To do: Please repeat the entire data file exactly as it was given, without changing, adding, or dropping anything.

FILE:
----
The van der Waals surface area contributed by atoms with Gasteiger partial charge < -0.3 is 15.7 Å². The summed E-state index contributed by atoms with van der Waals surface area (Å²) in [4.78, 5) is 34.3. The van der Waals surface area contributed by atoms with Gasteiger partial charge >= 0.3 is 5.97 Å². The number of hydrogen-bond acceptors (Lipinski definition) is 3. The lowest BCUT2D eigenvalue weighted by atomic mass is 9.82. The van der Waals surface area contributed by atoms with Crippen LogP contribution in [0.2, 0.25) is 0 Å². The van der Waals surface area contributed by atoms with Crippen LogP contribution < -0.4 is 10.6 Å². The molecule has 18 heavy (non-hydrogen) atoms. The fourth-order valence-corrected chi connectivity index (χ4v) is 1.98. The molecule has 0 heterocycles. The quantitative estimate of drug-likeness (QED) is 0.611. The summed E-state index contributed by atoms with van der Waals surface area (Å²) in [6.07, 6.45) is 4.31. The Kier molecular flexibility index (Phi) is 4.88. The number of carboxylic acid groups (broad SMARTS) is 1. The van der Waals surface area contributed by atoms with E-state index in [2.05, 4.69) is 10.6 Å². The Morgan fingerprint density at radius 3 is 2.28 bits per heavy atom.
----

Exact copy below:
The van der Waals surface area contributed by atoms with Gasteiger partial charge < -0.3 is 15.7 Å². The summed E-state index contributed by atoms with van der Waals surface area (Å²) in [4.78, 5) is 34.3. The van der Waals surface area contributed by atoms with Gasteiger partial charge >= 0.3 is 5.97 Å². The number of hydrogen-bond acceptors (Lipinski definition) is 3. The lowest BCUT2D eigenvalue weighted by atomic mass is 9.82. The van der Waals surface area contributed by atoms with Crippen LogP contribution in [0.2, 0.25) is 0 Å². The van der Waals surface area contributed by atoms with Crippen LogP contribution < -0.4 is 10.6 Å². The molecule has 18 heavy (non-hydrogen) atoms. The fourth-order valence-corrected chi connectivity index (χ4v) is 1.98. The molecule has 0 heterocycles. The quantitative estimate of drug-likeness (QED) is 0.611. The summed E-state index contributed by atoms with van der Waals surface area (Å²) in [6.07, 6.45) is 4.31. The Kier molecular flexibility index (Phi) is 4.88. The number of carboxylic acid groups (broad SMARTS) is 1. The van der Waals surface area contributed by atoms with E-state index in [2.05, 4.69) is 10.6 Å². The Morgan fingerprint density at radius 3 is 2.28 bits per heavy atom.